ON RAY RICE. I usually love your column, but I was troubled by the section in today’s MMQB on Ray Rice’s press conference with his wife regarding their infamous Atlantic City elevator incident. Domestic violence against men by women is a huge problem in our society due to our culture of male bravado and toughness leading to most cases going unreported, allowing the violence to continue. While it’s hard to conceive of a situation in which Rice was justified in knocking Palmer out, it is important to remember that if she was being violent with Rice, his first reaction (as with many people) could have been to fight. If that was the case, that his body’s first reaction to being attacked was to fight back, then it isn’t so hard to picture how he, a top-tier athlete, might have accidentally knocked out his wife before he could stop his initial bodily reaction. Saying that there is never any excuse to get physical with a woman is exceedingly ignorant and propagates the stereotypes and ideas that make life a living hell for men being abused by their wives or girlfriends. Women are just as capable as men of physically abusing their significant others, and should therefore be under the same scrutiny as men in a situation where both parties seem to be the obvious victim of domestic violence.

—Ben C.

Sorry, Ben. I cannot see the argument the way you see it. It certainly is reasonable to suggest that the woman could have been at partial fault here. However, she was the one who was dragged unconscious out of an elevator by Rice. Are there cases in which females are overly aggressive and hurt males? I am sure there are. But there is absolutely no evidence in this case to suggest that.

ON A TOUGHER DUI SANCTION. While I would commend the players’ union for adding appropriate punishment to the substance abuse policy, a one-game suspension for a DUI conviction is a laughable deterrent.  I would suggest at least four games, if not six.  Make these coddled players seriously think about what repercussions their actions may cause by getting behind the wheel after a night of drinking.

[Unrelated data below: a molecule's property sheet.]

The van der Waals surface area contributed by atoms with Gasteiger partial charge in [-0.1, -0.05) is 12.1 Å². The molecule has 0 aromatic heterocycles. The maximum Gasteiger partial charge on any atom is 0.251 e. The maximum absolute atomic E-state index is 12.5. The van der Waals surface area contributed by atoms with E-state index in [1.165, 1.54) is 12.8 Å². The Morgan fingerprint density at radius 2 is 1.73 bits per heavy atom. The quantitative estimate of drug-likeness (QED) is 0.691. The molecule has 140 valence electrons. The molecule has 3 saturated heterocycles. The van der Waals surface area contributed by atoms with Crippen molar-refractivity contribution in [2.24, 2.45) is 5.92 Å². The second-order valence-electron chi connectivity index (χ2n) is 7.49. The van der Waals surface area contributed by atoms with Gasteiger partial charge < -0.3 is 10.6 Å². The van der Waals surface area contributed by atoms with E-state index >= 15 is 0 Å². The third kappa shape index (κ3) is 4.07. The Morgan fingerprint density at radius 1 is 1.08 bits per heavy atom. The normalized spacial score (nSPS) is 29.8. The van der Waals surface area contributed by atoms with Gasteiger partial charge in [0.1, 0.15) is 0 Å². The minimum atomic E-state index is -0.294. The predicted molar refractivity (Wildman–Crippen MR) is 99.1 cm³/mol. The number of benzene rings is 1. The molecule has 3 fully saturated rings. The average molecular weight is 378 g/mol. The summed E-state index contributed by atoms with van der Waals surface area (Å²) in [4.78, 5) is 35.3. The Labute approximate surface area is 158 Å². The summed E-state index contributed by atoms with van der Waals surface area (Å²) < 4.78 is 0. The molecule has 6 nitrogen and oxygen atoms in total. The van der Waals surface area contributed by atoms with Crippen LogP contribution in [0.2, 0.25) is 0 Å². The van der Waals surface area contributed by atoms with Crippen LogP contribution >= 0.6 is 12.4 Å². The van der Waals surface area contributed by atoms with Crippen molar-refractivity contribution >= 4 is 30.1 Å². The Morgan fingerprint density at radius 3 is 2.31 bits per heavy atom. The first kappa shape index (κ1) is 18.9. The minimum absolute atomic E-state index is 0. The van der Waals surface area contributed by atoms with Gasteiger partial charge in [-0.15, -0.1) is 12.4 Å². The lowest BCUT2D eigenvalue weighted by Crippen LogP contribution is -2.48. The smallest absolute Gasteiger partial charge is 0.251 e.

—Jared, Silver Spring, Md.

Thank you for writing. While I agree with you that drunk driving should be penalized by the NFL more severely than it currently is, I cannot view a first-time DUI offense as being justifiable to miss 25% or 40% of the season. A one-game suspension is a good start and I believe it will be a better deterrent then the current system.

ON DAN SNYDER. Seems to me that the Washington football team’s name issue has been going on for many years and there is always going to be a stalemate because Dan Snyder won’t change the name.  Has any thought been given by Roger Goodell and/or the other owners that if/when Snyder sells majority ownership of the team or if ownership is otherwise transferred, that a condition of sale or transfer would be a name change?  Of course, you run the risk of the team not changing hands for years on end, but at some point, Snyder will either sell or pass away (sorry, I know that sounds morbid). In the meantime, hopefully they can negotiate for a name change, but this way, there is a guarantee that it will occur at some time in the future.

—Yatin 

TALK BACK

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That is an interesting concept. But if Dan Snyder owns the team for, say, the next 25 years, and I believe that’s quite possible, this certainly won’t help the situation the league and the team is in now.

MORE ON SNYDER. The fundamental flaw in your Redskins argument is that you assume Daniel Snyder should, or would, do what is in the best interest of the NFL.  After the way the team was treated in the salary cap episode, why in the world would he do something that is in the best interest of the league as a whole?  At least without massive compensation from the league?

—Stephanie, Evansville, Ind.

The only motivation Snyder has to do something now, other than listening to his conscience, is that he risks the wrath of the other 31 owners by continuing to make this a story for the next two or three years. I am not saying that he will continue to make it a story. The outside world will. But a headline is a headline, regardless of who prompts it.

ON OTHERCAT. I am offended by the name “Othercat.”  I hope you will join me in a crusade to persuade Mr. Benoit to change the name to a more cat-respectful name.  Like “Mr. Fizzles.”

—Mike Y., Concord, N.C.

You start the movement, Mike. I will be right on your tail.